Yesterday Radley Balko noted that on Friday the Drug Enforcement Administration busted Chris Bartkowicz, a medical marijuana grower in Highlands Ranch, Colorado, despite the Justice Department's announcement that it would stop prosecuting such individuals if they are complying with state law. Did Bartkowicz's operation comply with state law? The short answer is "probably," at least as the law is currently understood. But that is not good enough to qualify him for the Justice Department's newfound tolerance, which applies only to "individuals whose actions are in clear and unambiguous compliance with existing state laws providing for the medical use of marijuana."
Colorado's law, like California's, allows patients or their "primary caregivers" to grow and possess marijuana for medical use. The general limit is two ounces of pot and six plants per patient at any given time. The law defines a "primary caregiver" as "a person, other than the patient and the patient's physician, who is eighteen years of age or older and has significant responsibility for managing the well-being of a patient who has a debilitating medical condition." Prior to his arrest, the Denver Post reports, Bartkowicz told a local TV station "a number of medical-marijuana patients" had designated him as their primary caregiver, a status that would allow him to grow six plants per patient. In 2008 the California Supreme Court rejected this sort of argument, once favored by marijuana dispensaries in that state; it ruled that a primary caregiver's involvement in a patient's life has to go beyond supplying him with pot. But it appears the Colorado courts have not followed suit. Westword reports that the Colorado Board of Health is considering new regulations that, among other things, would "require caregivers to offer additional services to their patients besides providing them with pot" and impose "a five-patient-per-caregiver limit." In other words, those restrictions do not currently apply, so Bartkowicz's defense could very well be successful in state court.
But that doesn't mean Bartkowicz definitely would prevail, which is what the Justice Department's guidelines apparently require. In fact, the memo (PDF) laying out the new policy suggests that the Justice Department reserves the authority to interpret state law. So even if Colorado's courts say Bartkowicz's operation was legitimate, the feds could disagree, which is rather inconsistent with President Obama's professed desire to respect state autonomy in this area. For example, the memo says "prosecution of commercial enterprises that unlawfully market and sell marijuana for profit continues to be an enforcement priority." Among the factors that could expose a medical marijuana supplier to federal prosecution, it lists "financial and marketing activities inconsistent with the terms, conditions, or purposes of state law, including evidence of money laundering activity and/or financial gains or excessive amounts of cash inconsistent with purported compliance with state or local law" (emphasis added). Colorado's law says nothing one way or the other about how much compensation a caregiver can receive from a patient. So on what basis does the DEA decide that Bartkowicz's "financial gains" (which he stupidly bragged about on TV) are illicit, let alone that the amount of cash he has is "excessive"? The Justice Department may think it's outrageous for medical marijuana growers to turn a profit, or even to get reimbursed for their expenses, but state law says no such thing.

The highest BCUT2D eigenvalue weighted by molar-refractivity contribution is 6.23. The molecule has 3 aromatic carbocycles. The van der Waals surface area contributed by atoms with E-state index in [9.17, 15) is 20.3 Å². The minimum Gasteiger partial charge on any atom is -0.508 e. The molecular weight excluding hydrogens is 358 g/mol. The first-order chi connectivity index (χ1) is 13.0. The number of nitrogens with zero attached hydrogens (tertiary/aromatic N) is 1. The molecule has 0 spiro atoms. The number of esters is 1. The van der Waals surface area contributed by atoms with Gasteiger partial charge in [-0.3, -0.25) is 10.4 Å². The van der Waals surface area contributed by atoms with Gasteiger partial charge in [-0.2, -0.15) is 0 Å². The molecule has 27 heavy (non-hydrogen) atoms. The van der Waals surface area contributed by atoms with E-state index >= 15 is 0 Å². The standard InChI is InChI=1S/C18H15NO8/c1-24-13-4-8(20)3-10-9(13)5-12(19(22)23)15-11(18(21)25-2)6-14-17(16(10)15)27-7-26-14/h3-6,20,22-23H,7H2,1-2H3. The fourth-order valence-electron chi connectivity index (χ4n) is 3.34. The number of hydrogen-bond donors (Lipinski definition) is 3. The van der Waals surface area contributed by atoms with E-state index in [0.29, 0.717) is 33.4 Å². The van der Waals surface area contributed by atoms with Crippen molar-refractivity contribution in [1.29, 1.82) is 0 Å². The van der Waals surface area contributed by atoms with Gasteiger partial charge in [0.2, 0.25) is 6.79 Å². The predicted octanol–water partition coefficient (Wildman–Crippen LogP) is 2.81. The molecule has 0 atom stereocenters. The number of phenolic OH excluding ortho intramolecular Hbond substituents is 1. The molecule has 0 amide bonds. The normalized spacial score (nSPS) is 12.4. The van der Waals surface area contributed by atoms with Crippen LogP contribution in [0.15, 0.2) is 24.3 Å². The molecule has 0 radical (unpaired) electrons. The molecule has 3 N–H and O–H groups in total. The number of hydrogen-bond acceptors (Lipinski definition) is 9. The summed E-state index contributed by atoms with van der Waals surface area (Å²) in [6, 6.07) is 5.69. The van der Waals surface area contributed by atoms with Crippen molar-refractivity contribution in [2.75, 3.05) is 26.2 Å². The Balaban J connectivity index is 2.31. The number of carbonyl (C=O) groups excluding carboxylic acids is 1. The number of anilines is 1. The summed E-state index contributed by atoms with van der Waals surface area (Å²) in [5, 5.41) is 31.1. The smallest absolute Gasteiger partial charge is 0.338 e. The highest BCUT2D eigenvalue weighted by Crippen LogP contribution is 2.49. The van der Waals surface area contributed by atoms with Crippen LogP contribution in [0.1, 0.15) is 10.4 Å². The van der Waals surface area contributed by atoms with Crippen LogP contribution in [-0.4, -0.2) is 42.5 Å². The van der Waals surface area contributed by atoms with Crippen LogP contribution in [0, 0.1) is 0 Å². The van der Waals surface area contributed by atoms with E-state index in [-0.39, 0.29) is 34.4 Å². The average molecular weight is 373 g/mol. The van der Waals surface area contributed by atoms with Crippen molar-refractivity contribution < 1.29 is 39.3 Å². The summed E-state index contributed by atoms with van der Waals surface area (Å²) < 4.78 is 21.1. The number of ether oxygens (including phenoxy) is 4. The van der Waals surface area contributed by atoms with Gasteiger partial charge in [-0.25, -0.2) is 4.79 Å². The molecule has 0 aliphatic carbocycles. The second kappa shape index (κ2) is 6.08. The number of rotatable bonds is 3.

The really galling aspect of this case is that Jeffrey Sweetin, who runs the DEA's Denver office, does not even pretend to be interpreting state law, as the Justice Department memo ostensibly requires. "It's still a violation of federal law," he says. "It's not medicine. We're still going to continue to investigate and arrest people." In other words, forget what Obama repeatedly promised on the campaign trail, what Attorney General Eric Holder declared last March, and what the Justice Department memo put in writing; we are going to carry on as usual. Given Obama's choice to head the DEA, it's not surprising that Sweetin feels confident in saying that the president's promises mean nothing.
In October I explained why Obama's new medical marijuana policy might not make much difference in practice.